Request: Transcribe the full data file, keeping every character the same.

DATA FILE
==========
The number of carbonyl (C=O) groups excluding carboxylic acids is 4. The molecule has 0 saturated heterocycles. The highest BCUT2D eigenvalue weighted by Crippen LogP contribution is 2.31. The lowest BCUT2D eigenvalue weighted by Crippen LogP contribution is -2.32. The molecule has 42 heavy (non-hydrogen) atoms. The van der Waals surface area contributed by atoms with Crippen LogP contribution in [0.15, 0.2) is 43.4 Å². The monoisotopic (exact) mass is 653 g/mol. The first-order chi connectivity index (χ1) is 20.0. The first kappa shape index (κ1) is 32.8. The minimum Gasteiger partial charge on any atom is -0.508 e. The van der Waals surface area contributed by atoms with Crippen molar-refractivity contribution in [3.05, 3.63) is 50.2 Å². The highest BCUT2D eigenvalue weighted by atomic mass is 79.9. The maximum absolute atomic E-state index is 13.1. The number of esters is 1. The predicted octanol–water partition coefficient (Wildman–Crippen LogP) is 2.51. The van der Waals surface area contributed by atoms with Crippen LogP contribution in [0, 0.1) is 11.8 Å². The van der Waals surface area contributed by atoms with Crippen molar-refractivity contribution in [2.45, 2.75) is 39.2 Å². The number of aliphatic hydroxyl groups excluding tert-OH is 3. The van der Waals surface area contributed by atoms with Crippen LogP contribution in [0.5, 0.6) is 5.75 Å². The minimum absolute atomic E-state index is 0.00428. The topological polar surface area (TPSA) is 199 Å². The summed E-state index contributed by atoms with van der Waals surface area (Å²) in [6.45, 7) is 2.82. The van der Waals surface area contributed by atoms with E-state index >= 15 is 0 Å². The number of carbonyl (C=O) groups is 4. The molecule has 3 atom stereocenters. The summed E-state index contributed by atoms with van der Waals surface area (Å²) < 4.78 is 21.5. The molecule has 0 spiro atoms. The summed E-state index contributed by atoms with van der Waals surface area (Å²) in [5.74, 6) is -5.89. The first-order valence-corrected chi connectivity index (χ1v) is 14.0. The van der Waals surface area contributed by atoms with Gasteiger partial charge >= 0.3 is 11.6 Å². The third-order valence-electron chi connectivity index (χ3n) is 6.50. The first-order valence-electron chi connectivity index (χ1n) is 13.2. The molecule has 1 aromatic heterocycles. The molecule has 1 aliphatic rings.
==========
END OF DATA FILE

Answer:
The number of carbonyl (C=O) groups excluding carboxylic acids is 4. The molecule has 0 saturated heterocycles. The highest BCUT2D eigenvalue weighted by Crippen LogP contribution is 2.31. The lowest BCUT2D eigenvalue weighted by Crippen LogP contribution is -2.32. The molecule has 42 heavy (non-hydrogen) atoms. The van der Waals surface area contributed by atoms with Crippen LogP contribution in [0.15, 0.2) is 43.4 Å². The monoisotopic (exact) mass is 653 g/mol. The first-order chi connectivity index (χ1) is 20.0. The first kappa shape index (κ1) is 32.8. The minimum Gasteiger partial charge on any atom is -0.508 e. The van der Waals surface area contributed by atoms with Crippen molar-refractivity contribution in [3.05, 3.63) is 50.2 Å². The highest BCUT2D eigenvalue weighted by atomic mass is 79.9. The maximum absolute atomic E-state index is 13.1. The number of esters is 1. The predicted octanol–water partition coefficient (Wildman–Crippen LogP) is 2.51. The van der Waals surface area contributed by atoms with Crippen LogP contribution in [0, 0.1) is 11.8 Å². The van der Waals surface area contributed by atoms with Crippen molar-refractivity contribution in [2.45, 2.75) is 39.2 Å². The number of aliphatic hydroxyl groups excluding tert-OH is 3. The van der Waals surface area contributed by atoms with Crippen LogP contribution in [0.5, 0.6) is 5.75 Å². The minimum absolute atomic E-state index is 0.00428. The topological polar surface area (TPSA) is 199 Å². The summed E-state index contributed by atoms with van der Waals surface area (Å²) in [6.45, 7) is 2.82. The van der Waals surface area contributed by atoms with E-state index >= 15 is 0 Å². The number of carbonyl (C=O) groups is 4. The molecule has 3 atom stereocenters. The summed E-state index contributed by atoms with van der Waals surface area (Å²) < 4.78 is 21.5. The molecule has 0 spiro atoms. The summed E-state index contributed by atoms with van der Waals surface area (Å²) in [5.74, 6) is -5.89. The first-order valence-corrected chi connectivity index (χ1v) is 14.0. The van der Waals surface area contributed by atoms with Gasteiger partial charge >= 0.3 is 11.6 Å². The third-order valence-electron chi connectivity index (χ3n) is 6.50. The first-order valence-electron chi connectivity index (χ1n) is 13.2. The molecule has 1 aromatic heterocycles. The molecule has 1 aliphatic rings.